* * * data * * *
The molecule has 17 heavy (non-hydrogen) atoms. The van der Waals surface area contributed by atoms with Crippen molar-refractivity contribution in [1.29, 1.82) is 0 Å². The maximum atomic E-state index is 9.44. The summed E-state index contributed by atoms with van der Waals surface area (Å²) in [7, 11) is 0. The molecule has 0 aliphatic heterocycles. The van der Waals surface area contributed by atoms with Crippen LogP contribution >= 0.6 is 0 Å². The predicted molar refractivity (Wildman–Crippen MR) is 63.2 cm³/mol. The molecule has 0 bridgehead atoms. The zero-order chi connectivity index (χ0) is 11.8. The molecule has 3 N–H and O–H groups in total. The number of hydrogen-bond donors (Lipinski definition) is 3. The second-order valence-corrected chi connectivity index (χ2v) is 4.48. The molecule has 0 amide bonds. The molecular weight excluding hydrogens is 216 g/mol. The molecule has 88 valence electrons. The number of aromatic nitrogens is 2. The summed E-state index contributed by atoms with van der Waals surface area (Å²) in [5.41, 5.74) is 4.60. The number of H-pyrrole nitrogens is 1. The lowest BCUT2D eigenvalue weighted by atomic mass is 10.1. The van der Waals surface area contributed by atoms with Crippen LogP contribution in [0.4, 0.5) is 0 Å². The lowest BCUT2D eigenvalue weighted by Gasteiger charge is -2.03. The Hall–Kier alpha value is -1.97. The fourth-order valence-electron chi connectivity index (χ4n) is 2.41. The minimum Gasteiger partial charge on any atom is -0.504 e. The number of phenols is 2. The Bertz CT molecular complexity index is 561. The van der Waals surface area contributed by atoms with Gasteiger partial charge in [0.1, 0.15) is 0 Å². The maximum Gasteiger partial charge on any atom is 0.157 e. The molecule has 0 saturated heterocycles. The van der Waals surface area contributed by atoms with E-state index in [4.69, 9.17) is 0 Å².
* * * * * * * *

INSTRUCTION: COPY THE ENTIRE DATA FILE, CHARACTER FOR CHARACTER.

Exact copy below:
The molecule has 17 heavy (non-hydrogen) atoms. The van der Waals surface area contributed by atoms with Crippen molar-refractivity contribution in [1.29, 1.82) is 0 Å². The maximum atomic E-state index is 9.44. The summed E-state index contributed by atoms with van der Waals surface area (Å²) in [7, 11) is 0. The molecule has 0 aliphatic heterocycles. The van der Waals surface area contributed by atoms with Crippen LogP contribution >= 0.6 is 0 Å². The predicted molar refractivity (Wildman–Crippen MR) is 63.2 cm³/mol. The molecule has 0 bridgehead atoms. The zero-order chi connectivity index (χ0) is 11.8. The molecule has 3 N–H and O–H groups in total. The number of hydrogen-bond donors (Lipinski definition) is 3. The second-order valence-corrected chi connectivity index (χ2v) is 4.48. The molecule has 0 amide bonds. The molecular weight excluding hydrogens is 216 g/mol. The molecule has 88 valence electrons. The number of aromatic nitrogens is 2. The summed E-state index contributed by atoms with van der Waals surface area (Å²) in [5.41, 5.74) is 4.60. The number of H-pyrrole nitrogens is 1. The lowest BCUT2D eigenvalue weighted by atomic mass is 10.1. The van der Waals surface area contributed by atoms with Crippen LogP contribution in [0.4, 0.5) is 0 Å². The lowest BCUT2D eigenvalue weighted by Gasteiger charge is -2.03. The Hall–Kier alpha value is -1.97. The fourth-order valence-electron chi connectivity index (χ4n) is 2.41. The minimum Gasteiger partial charge on any atom is -0.504 e. The number of phenols is 2. The Bertz CT molecular complexity index is 561. The van der Waals surface area contributed by atoms with Gasteiger partial charge in [0.1, 0.15) is 0 Å². The maximum Gasteiger partial charge on any atom is 0.157 e. The molecule has 0 saturated heterocycles. The van der Waals surface area contributed by atoms with E-state index in [4.69, 9.17) is 0 Å².